If you are like me, you went to bed one night in March and awoke the next day to a whole new reality. On the work side of things, it was exciting. Instead of commuting to work, we got to sleep in a little bit longer and work from home! Whoo! As working from home continued, a lot of us have been asking “How can I make my work from home space more effective for me?” Luckily, I’m here to help! Here are the top lessons I’ve learned in my work from home adventure.
Transform Your Laptop. A laptop is designed with two things in mind: portability and looking cool. Have you noticed that the keys on a laptop are difficult to type on? They are designed to be sleek-looking. As an assistive technology instructor, I could rant all day about the problems of travel and discoverability with a laptop keyboard, but I will not bore you with the science of keyboards. Instead, I suggest buying a mechanical keyboard. They allow you to type as if you are on a typical desktop keyboard. And good news: you can find them fairly cheaply.
Invest in a microphone. Another common problem with laptops is that the microphones are not great. When you are spending time in virtual meetings, your co-workers want to hear your lovely voice. Personally, I like using headphones with a USB microphone. However, a headset with a built-in microphone will do the trick as well. Added benefits of a headset are that it doesn’t pick up as much keyboard typing noise and it takes up less space on your desk.
Reduce Complexity. Our quickly assembled pandemic home offices often resemble a college dorm room. If you are like me, you might have towels hanging on closet doors, shoes in the middle of the room, and a dirty cookie sheet under the bed. Really! For someone who is blind or visually impaired, the more cluttered a space is, the more overwhelming it feels, and the more difficult it is to find the tools you need to do your work. My desk has a computer, a printer, and a pile of Ritz crackers to keep me energized as I work through the day. The room is largely empty except for an enormous pile of papers sitting next to the wall. This works for me, as someone who only has light perception, but the pile of papers might be overwhelming for someone who has some functional vision. To create simplicity, place decorative objects or objects that you do not use often in a drawer, a file cabinet, a closet, or behind a curtain.
Control Ambient Lighting. Bright lights hurt my eyes, as it does for a lot of people with visual impairments. In my home office, I am able to control the light from outside with black-out shades. I always like to keep them closed, but my wife likes to open them up at times. Somehow, sitting in the dark does not work for her! *shrugs* There are many types of bulbs that you can select for the artificial lighting, including LED, natural lighting, and fluorescent bulbs. There are also 3-way bulbs that allow you to select between different levels of lighting. If you are feeling particularly opulent, you can invest in a dimmer switch. Figure out what works best for you.
Control Device Lighting. There is one last source of light which is the light from our technology. Laptops and cell phones have built-in features that allow you to dim and brighten your screen. These devices also allow you to turn down the level of blue light. Blue light can be harmful to our retinas, especially for those of us with retinal deterioration. These features often appear in the settings in other terms like “warmer tones” or “bedtime mode”, so they might take a little bit of digging to find, but they are in most devices and worth the effort.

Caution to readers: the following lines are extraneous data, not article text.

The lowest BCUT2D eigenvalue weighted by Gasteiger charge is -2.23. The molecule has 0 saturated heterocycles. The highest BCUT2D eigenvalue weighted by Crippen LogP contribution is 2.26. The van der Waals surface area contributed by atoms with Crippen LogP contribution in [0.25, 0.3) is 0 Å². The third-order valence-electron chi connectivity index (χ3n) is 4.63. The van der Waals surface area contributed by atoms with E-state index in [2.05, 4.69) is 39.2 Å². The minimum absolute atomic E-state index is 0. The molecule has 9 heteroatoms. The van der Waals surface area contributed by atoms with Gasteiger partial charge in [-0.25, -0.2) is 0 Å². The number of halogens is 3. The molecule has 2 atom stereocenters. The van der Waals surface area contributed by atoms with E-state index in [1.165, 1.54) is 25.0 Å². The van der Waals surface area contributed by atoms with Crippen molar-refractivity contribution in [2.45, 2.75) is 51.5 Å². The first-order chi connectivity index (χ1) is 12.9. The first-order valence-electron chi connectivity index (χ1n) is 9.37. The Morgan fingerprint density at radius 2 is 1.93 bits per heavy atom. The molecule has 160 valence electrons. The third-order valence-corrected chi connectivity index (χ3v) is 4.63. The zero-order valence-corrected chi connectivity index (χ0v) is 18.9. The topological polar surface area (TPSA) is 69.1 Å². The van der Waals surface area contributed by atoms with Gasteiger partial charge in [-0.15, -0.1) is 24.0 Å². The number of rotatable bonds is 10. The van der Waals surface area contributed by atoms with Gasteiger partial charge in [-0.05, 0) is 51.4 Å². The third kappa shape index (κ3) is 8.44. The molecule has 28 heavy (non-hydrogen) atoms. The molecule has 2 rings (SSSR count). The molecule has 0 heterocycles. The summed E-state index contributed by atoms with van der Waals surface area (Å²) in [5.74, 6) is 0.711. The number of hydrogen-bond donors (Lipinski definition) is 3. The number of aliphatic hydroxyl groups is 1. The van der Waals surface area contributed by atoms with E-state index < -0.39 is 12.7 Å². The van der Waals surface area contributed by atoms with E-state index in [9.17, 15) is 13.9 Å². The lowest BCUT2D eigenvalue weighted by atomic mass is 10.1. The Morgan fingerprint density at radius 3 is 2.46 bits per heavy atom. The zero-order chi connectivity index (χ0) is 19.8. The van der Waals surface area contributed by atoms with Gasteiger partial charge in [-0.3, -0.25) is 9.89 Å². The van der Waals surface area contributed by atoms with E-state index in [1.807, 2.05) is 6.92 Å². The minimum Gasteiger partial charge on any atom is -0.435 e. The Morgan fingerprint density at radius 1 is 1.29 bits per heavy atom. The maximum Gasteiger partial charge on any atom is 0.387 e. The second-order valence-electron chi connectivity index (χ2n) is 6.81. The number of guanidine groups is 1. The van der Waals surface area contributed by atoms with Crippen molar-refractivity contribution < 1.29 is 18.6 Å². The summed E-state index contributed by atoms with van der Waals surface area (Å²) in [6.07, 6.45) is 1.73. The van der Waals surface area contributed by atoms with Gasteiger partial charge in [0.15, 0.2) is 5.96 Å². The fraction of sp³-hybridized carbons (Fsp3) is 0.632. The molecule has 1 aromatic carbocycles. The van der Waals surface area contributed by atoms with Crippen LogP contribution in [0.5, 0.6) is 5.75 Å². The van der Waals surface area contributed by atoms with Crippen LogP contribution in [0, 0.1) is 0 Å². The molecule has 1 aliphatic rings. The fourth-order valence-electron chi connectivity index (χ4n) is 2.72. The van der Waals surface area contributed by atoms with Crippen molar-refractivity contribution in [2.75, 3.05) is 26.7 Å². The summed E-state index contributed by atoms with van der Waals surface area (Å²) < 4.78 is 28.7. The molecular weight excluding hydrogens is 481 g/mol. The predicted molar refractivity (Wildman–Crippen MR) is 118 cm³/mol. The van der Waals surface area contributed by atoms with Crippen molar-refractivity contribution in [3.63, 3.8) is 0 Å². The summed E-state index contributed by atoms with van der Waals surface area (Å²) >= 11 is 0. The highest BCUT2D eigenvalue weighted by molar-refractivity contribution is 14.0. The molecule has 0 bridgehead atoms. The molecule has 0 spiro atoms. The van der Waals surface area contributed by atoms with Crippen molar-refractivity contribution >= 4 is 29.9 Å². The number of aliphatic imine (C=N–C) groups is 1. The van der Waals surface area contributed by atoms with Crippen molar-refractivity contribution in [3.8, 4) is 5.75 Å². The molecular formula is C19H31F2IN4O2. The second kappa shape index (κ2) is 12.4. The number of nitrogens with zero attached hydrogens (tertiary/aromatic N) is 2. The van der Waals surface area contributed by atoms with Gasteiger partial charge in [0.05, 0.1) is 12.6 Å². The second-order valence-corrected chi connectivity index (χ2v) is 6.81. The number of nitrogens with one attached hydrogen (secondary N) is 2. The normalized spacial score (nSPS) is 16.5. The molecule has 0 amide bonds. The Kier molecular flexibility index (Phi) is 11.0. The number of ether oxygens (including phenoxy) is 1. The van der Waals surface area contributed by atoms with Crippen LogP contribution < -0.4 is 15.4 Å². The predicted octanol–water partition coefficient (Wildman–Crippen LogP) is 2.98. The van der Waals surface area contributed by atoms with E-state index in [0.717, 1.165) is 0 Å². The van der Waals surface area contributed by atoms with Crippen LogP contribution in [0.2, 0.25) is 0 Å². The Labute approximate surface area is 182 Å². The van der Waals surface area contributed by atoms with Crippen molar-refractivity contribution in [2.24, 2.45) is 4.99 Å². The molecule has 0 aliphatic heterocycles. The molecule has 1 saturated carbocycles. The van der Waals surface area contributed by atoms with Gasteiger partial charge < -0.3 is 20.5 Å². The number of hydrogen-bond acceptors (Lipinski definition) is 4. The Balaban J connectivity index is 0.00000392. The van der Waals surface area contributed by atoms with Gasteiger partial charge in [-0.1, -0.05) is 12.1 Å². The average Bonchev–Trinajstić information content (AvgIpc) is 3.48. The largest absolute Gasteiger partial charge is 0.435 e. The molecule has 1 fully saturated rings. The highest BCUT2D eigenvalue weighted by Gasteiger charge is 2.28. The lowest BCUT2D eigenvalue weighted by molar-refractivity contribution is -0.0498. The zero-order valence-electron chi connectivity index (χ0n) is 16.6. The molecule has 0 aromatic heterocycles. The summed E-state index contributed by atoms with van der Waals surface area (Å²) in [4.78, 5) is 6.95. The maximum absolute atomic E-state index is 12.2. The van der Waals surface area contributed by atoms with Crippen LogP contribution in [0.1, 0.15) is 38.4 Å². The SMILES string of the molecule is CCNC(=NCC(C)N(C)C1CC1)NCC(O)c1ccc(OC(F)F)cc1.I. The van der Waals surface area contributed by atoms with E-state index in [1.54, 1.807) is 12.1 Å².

Use Containers. Put what you can in containers, as a way to keep your space clean and functional. For example, I “containerize” my coffee by using a Yeti or Continga mug that has a secure lid. While these products advertise themselves as being “unspillable”, I have spilled even these mugs, so be careful! Another way to “containerize” is to use boxes with lids for your office supplies.
Use High Contrast. If you have some usable vision, high contrast makes things so much easier. When I was younger and had functional vision, for instance, drinking out of a coffee mug that was a high contrast from the desk made it less likely that I would knock it over. Create contrast by putting a solid colored piece of cloth behind objects that you keep on your desk. Also, select office supplies that are high contrast. I say, if it helps you, then buy the neon pink stapler!
Get Comfortable. You will be sitting at your desk between 7.5 and 8 hours a day. It should be a place where you feel comfortable. I like to keep snacks and coffee close by to help me feel energized. Depending on your job, you may also be able to listen to music or a podcast while you work. A friend uses a pillow for extra back support. Do what works for you.
Build Exercise into Your Work Day. At work, it is easy to get up and move throughout the day. Often my guide dog, Intrigue, and I would stretch our legs as we traveled to meetings across the Perkins campus or on the other side of Boston. When you are home, you get significantly less exercise as everything you need is located in one place. This means that we need to pay extra attention to getting exercise throughout the day. Set reminders on your phone to get you up every hour or two. You might walk around your apartment or block, stretch, do jumping jacks or crunches. You pick! And mix it up. Who knows, you might even like to do wall push-ups, like me (pictured below). Just make sure that your Brailler is far enough away that you do not land on it!
Brian does wall pushups from handstand position.
I hope these tips and ideas help you be your best self at work today, and every day!
Brian Switzer is the Access Technology Instructor for Career Launch @ Perkins, a training and career services program helping adults ages 18-35 land career-track jobs.